Bird Flu Found in ‘Backyard’ Oregon Poultry Flock, USDA SaysMegan Durisin
The disease known as bird flu has been found in a “backyard” poultry flock in Oregon, the U.S. Department of Agriculture said, adding that there’s no immediate public health concern.
Highly pathogenic avian influenza was detected in the flock of about 100 birds, comprised of guinea fowl and chickens, in Winston, Oregon, a unit of the USDA said today in a statement on its website.
“Birds from the affected backyard flock will not enter the food chain,” the USDA said. “All poultry, poultry products and wild birds are safe to eat as long as they are properly handled and cooked.”
The virus strain is H5N8 and has not been found in commercial poultry anywhere in the U.S., the USDA’s Animal and Plant Health Inspection Service said. The agency also reported cases this week of virus strains of avian influenza in wild birds in Washington state.
“A commercial flock operated responsibly would have very little risk” of contagion, said Tom Elam, the president of FarmEcon LLC in Carmel, Indiana, who has studied the poultry market for more than 30 years. “It’s not something you want to panic about. But you have to realize that even in the best situation, things can happen. It’s disturbing, but at this point, it’s not a disaster.”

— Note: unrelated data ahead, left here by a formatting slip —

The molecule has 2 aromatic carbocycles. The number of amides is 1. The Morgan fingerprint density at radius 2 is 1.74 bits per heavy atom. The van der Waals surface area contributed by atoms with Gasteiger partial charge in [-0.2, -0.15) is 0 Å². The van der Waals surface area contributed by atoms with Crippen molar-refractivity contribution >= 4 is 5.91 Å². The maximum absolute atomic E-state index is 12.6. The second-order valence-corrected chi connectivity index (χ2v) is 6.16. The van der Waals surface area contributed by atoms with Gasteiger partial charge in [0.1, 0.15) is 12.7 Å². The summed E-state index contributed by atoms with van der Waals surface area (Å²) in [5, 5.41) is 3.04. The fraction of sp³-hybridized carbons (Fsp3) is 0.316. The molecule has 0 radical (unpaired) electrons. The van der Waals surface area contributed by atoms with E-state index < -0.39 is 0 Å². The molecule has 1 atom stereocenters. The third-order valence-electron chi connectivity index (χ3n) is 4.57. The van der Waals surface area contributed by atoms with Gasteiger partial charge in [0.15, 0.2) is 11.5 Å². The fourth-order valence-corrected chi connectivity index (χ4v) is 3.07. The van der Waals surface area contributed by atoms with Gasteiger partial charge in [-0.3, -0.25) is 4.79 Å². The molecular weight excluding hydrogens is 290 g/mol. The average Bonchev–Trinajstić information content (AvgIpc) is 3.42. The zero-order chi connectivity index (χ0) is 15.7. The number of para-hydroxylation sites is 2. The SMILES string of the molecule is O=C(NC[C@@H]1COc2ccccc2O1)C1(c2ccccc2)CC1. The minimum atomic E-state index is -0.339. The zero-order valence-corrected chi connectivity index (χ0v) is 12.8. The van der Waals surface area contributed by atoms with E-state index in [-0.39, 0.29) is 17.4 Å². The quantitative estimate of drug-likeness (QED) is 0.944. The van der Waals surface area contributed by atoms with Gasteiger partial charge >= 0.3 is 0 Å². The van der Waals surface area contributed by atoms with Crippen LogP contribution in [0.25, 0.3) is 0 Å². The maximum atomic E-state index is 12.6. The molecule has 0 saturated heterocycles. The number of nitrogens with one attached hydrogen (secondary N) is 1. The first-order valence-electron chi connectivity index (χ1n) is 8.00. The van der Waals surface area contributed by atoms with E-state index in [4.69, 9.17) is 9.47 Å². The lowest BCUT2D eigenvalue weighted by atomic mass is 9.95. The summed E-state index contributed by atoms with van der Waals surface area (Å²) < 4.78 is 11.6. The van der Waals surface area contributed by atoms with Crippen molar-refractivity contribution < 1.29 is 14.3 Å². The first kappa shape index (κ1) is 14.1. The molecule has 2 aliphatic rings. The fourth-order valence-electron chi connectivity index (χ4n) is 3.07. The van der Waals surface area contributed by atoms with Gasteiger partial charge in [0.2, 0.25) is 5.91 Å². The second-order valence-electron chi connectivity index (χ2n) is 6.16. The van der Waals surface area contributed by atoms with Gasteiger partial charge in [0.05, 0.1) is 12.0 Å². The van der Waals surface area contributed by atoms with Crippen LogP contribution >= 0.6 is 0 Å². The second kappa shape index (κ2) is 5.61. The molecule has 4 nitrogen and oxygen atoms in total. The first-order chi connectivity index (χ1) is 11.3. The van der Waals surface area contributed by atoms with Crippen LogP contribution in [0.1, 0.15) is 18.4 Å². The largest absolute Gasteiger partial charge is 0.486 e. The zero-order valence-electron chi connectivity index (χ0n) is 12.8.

A bird-flu outbreak in Canada’s westernmost province of British Columbia left poultry processors scrambling to find enough turkey for Christmas tables. About 155,000 birds in the Fraser Valley died of flu or were set to be euthanized with carbon dioxide gas and then composted after avian influenza was detected at eight sites. Washington state borders British Columbia.
“The bird flu is on the west coast of the U.S., and it’s being moved by these migratory birds that are being moved from north to south,” Will Sawyer, vice president of U.S. animal protein research for Rabobank International in Atlanta, said in a telephone interview. “That should give us confidence that if it does continue to move, it’ll move in that direction and not towards the southeastern U.S.,” where the American commercial poultry industry is centered, he said.
The virus strain in Oregon is the same that was found in captive Gyrfalcons in Whatcom County, Washington, the agency said. A separate strain, H5N2, was found in northern pintail ducks in Washington, the USDA said Dec. 16.
“The finding in Oregon was quickly reported and identified due to increased awareness of avian influenza in light of” the findings in Washington, the USDA said.
Strains of the disease have also been found in birds in Europe, India, Egypt and Mexico, according to Rabobank. The U.S., Taiwan and South Africa are among countries that have imposed temporary restrictions on poultry from British Columbia, the third-largest turkey-producing province in Canada.